5 June 2009
My phone will not stop ringing. Earlier today I stood in the sun on a farm just 700 meters from Israel’s border with Gaza, photographing young Palestinians flying kites high above the armored Israeli trucks patrolling the barbed wire fence in the distance. As I attempted to leave the farm and young folk tried to pull me into their homes to meet their moms and peaked under my head scarve to see the color of my hair, I gave my mobile number to some new friends. We have no common language, but still they repeatedly send a digital signal out into space, to be bounced back down to these borders and into my phone. They burn precious credit on their mobiles just to be heard, to feel a connection to someone who knows a world beyond the barbed wire and ships and trucks and bullets and bombs.
A friend recently told me that the late Palestinian poet Mahmoud Darwish once said that every night before he fell asleep he would walk the streets of his stolen city of al-Birwa in his mind. Each night he would remember the door to every home, every sign, every detail of his lost neighborhood. More than one Palestinian here has told me that they have a similar nighttime routine, except when they close their eyes they float up from their beds, through their windows, beyond the lights of the patrolling Israeli ships and armored trucks, and out into the night sky, free to roam the world. The people of Gaza close their eyes to visit our great cities — and they always dream of flying.
After I left the border, I walked along the coast near the flat where I’m staying. Exams ended today, and the beach is packed with families. Above them, homemade kites dot the sky. Palestinian youth make their kites from discarded plastic bags, threading shredded pieces of used notebook paper into long tails and binding the plastic to frames made of sticks. When the kites eventually land their details are beautiful and personal — lines of handwritten homework dance on their tails, and often a clipped magazine photo of a cherished sheikh, a political leader, or a celebrity is taped to the plastic so that when flying, the figure looks down onto the beach and out over the sea.
Everywhere we go we see these kites. Yesterday I watched a young boy tie a small plastic bag to a piece of string and let the wind carry it behind him. Much of the art that comes from Cuba features boats, a symbol of escape for islanders isolated by the harsh embargo and travel restrictions of the US and its partners. Here the water is very much a symbol of escape, but I think that when Gazans go to the sea for escape they look up, above the ever-present Israeli ships and into the sky.
Yesterday we walked past the Palestinian Airlines building, closed since the Israelis bombed Gaza’s airport during the first year of the second Palestinian intifada in 2001. Even though the airline has been irrelevant for the people of Gaza for nearly a decade, the airline’s proud sign remains. Almost all of the young people I talk to tell me they will go to America soon, to work. Everyone I’ve met over the age of 18 is in college or already has at least one degree, but with a siege-induced unemployment rate near 80 percent there is no hope of finding work here. So the people sit, looking out over the sea and into the sky, waiting for their wings.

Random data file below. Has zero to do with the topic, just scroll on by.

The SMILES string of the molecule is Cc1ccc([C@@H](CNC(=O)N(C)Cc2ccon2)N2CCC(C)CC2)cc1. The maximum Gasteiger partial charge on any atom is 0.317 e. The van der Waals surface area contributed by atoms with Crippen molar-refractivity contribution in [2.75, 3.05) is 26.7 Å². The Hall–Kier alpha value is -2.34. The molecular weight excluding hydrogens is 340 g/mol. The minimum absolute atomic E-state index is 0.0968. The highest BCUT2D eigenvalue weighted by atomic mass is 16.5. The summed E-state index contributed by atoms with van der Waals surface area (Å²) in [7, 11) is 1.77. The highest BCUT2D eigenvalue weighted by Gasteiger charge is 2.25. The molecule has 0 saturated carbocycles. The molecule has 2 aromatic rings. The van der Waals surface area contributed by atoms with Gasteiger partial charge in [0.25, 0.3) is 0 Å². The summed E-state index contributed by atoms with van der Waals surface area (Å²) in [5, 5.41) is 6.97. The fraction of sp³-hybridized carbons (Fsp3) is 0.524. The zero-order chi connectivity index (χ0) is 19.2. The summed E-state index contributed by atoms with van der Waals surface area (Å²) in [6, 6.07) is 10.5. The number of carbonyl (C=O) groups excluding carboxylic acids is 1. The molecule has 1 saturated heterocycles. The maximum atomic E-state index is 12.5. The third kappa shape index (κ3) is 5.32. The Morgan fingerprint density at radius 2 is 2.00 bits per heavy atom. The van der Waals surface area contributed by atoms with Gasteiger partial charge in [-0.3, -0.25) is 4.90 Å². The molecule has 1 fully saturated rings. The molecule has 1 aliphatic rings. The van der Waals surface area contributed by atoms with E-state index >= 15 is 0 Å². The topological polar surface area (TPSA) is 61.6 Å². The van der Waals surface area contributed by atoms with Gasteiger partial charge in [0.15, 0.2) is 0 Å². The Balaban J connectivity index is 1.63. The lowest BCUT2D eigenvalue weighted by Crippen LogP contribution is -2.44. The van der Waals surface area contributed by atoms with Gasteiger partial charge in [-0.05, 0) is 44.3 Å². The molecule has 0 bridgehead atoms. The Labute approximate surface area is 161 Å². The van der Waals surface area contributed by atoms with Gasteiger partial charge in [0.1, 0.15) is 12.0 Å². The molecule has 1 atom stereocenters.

Last night I had the great fortune to attend Hip Hop Kom, a nation-wide Hip-Hop competition. Rappers from Gaza and the West Bank participated in front of live audiences in a single show set in two locations, broadcast simultaneously in Gaza City and Ramallah. After the show I enjoyed an evening of hookah and lyricism with the members of DARG Team, who took first place, and Black Unit Band, who took third. Of the four most highly ranked teams, three are from Gaza. For placing first, DARG Team won a trip to Denmark to record their first album. The rappers have already named their record, but the title will remain a closely guarded secret until the album’s release.
Like so much of the art and culture coming out of Gaza, DARG Team’s rhymes and beats are brilliant and their performance dynamic, but they are almost completely unheard and unseen beyond these borders. A whole community came together to produce this competition and to celebrate DARG Team’s victory, but amidst our congratulations there is an unspoken heaviness as we all wonder if the rappers will ever be allowed to travel to Denmark to record. One of the community elders in the room who has not seen his wife and children in Nigeria for 13 years tells me he has been denied an exit from Gaza 16 times. Across the room, Sami, an Afro-Palestinian member of DARG Team, grins and sings the chorus of the African-American gospel song “I’ll Fly Away.”
I think often about my own border struggle, less than three days away. If I am denied the crossing I won’t be even a little sad. I would give anything to have more time here. I cannot know this frustration, of traveling time and again to Rafah only to be turned away. I know that with my American passport I will eventually cross, even if it takes some days. But as I crawl into bed to the sound of the call to prayer, surrounded by neighbors dreaming of flight, for the first time my dreams turn to flight as well. I dream of the honor of being tacked to a bit of plastic and thrown into the air to float over the Mediterranean, gently guided by small hands at the other end of a very long piece of string.
Emily Ratner is an organizer and mediamaker based in New Orleans. She is currently traveling in Gaza with a delegation of journalists, organizers and human rights workers from the US south. She can be reached at emily AT nolahumanrights DOT org and www.patoisfilmfest.org.